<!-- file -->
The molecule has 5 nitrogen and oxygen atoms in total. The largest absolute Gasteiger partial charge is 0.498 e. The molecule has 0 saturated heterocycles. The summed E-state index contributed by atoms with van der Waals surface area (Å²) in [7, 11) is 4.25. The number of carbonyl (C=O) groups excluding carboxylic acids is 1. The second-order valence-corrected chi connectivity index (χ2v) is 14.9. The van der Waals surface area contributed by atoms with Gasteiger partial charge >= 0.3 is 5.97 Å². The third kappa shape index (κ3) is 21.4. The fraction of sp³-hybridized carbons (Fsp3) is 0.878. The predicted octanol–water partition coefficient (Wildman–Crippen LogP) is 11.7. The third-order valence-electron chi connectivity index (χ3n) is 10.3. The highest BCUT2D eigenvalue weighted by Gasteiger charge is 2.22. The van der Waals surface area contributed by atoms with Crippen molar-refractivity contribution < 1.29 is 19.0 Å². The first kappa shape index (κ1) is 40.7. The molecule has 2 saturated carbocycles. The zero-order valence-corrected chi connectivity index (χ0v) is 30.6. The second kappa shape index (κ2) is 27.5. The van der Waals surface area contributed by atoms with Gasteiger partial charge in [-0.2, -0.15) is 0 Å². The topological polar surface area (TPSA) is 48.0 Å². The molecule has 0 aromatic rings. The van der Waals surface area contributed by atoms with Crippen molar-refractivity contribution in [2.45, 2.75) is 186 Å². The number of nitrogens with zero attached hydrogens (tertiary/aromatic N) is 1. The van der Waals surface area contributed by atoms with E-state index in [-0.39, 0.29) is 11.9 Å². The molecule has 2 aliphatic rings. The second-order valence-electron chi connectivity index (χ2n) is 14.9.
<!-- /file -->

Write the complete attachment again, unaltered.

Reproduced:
The molecule has 5 nitrogen and oxygen atoms in total. The largest absolute Gasteiger partial charge is 0.498 e. The molecule has 0 saturated heterocycles. The summed E-state index contributed by atoms with van der Waals surface area (Å²) in [7, 11) is 4.25. The number of carbonyl (C=O) groups excluding carboxylic acids is 1. The second-order valence-corrected chi connectivity index (χ2v) is 14.9. The van der Waals surface area contributed by atoms with Gasteiger partial charge >= 0.3 is 5.97 Å². The third kappa shape index (κ3) is 21.4. The fraction of sp³-hybridized carbons (Fsp3) is 0.878. The predicted octanol–water partition coefficient (Wildman–Crippen LogP) is 11.7. The third-order valence-electron chi connectivity index (χ3n) is 10.3. The highest BCUT2D eigenvalue weighted by Gasteiger charge is 2.22. The van der Waals surface area contributed by atoms with Crippen molar-refractivity contribution < 1.29 is 19.0 Å². The first kappa shape index (κ1) is 40.7. The molecule has 2 saturated carbocycles. The zero-order valence-corrected chi connectivity index (χ0v) is 30.6. The second kappa shape index (κ2) is 27.5. The van der Waals surface area contributed by atoms with Gasteiger partial charge in [-0.2, -0.15) is 0 Å². The topological polar surface area (TPSA) is 48.0 Å². The molecule has 0 aromatic rings. The van der Waals surface area contributed by atoms with Crippen molar-refractivity contribution in [2.45, 2.75) is 186 Å². The number of nitrogens with zero attached hydrogens (tertiary/aromatic N) is 1. The van der Waals surface area contributed by atoms with E-state index in [-0.39, 0.29) is 11.9 Å². The molecule has 2 aliphatic rings. The second-order valence-electron chi connectivity index (χ2n) is 14.9.